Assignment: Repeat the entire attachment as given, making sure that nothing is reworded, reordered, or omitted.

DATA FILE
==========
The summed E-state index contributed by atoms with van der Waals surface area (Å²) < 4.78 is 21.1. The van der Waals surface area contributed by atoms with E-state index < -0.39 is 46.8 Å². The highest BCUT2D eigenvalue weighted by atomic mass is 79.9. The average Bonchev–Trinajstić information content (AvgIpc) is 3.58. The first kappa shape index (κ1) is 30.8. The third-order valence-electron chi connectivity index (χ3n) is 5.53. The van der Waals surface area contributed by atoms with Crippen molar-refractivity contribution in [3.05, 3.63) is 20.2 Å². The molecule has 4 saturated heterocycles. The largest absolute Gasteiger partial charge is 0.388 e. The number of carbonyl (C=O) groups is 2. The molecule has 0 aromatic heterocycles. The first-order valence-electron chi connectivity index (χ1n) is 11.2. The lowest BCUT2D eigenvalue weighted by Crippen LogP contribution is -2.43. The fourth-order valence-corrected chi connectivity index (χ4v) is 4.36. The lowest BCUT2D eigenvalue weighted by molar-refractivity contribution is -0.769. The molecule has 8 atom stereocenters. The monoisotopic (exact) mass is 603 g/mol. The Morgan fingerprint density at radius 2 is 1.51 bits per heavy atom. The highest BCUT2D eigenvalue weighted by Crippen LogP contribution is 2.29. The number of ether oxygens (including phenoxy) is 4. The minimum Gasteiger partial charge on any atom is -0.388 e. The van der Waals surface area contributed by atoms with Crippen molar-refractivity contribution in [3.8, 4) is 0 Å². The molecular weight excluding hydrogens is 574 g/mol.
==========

The summed E-state index contributed by atoms with van der Waals surface area (Å²) < 4.78 is 21.1. The van der Waals surface area contributed by atoms with E-state index < -0.39 is 46.8 Å². The highest BCUT2D eigenvalue weighted by atomic mass is 79.9. The average Bonchev–Trinajstić information content (AvgIpc) is 3.58. The first kappa shape index (κ1) is 30.8. The third-order valence-electron chi connectivity index (χ3n) is 5.53. The van der Waals surface area contributed by atoms with Crippen molar-refractivity contribution in [3.05, 3.63) is 20.2 Å². The molecule has 4 saturated heterocycles. The largest absolute Gasteiger partial charge is 0.388 e. The number of carbonyl (C=O) groups is 2. The molecule has 0 aromatic heterocycles. The first-order valence-electron chi connectivity index (χ1n) is 11.2. The lowest BCUT2D eigenvalue weighted by Crippen LogP contribution is -2.43. The fourth-order valence-corrected chi connectivity index (χ4v) is 4.36. The lowest BCUT2D eigenvalue weighted by molar-refractivity contribution is -0.769. The molecule has 8 atom stereocenters. The monoisotopic (exact) mass is 603 g/mol. The Morgan fingerprint density at radius 2 is 1.51 bits per heavy atom. The highest BCUT2D eigenvalue weighted by Crippen LogP contribution is 2.29. The number of ether oxygens (including phenoxy) is 4. The minimum Gasteiger partial charge on any atom is -0.388 e. The van der Waals surface area contributed by atoms with Crippen molar-refractivity contribution in [3.8, 4) is 0 Å². The molecular weight excluding hydrogens is 574 g/mol.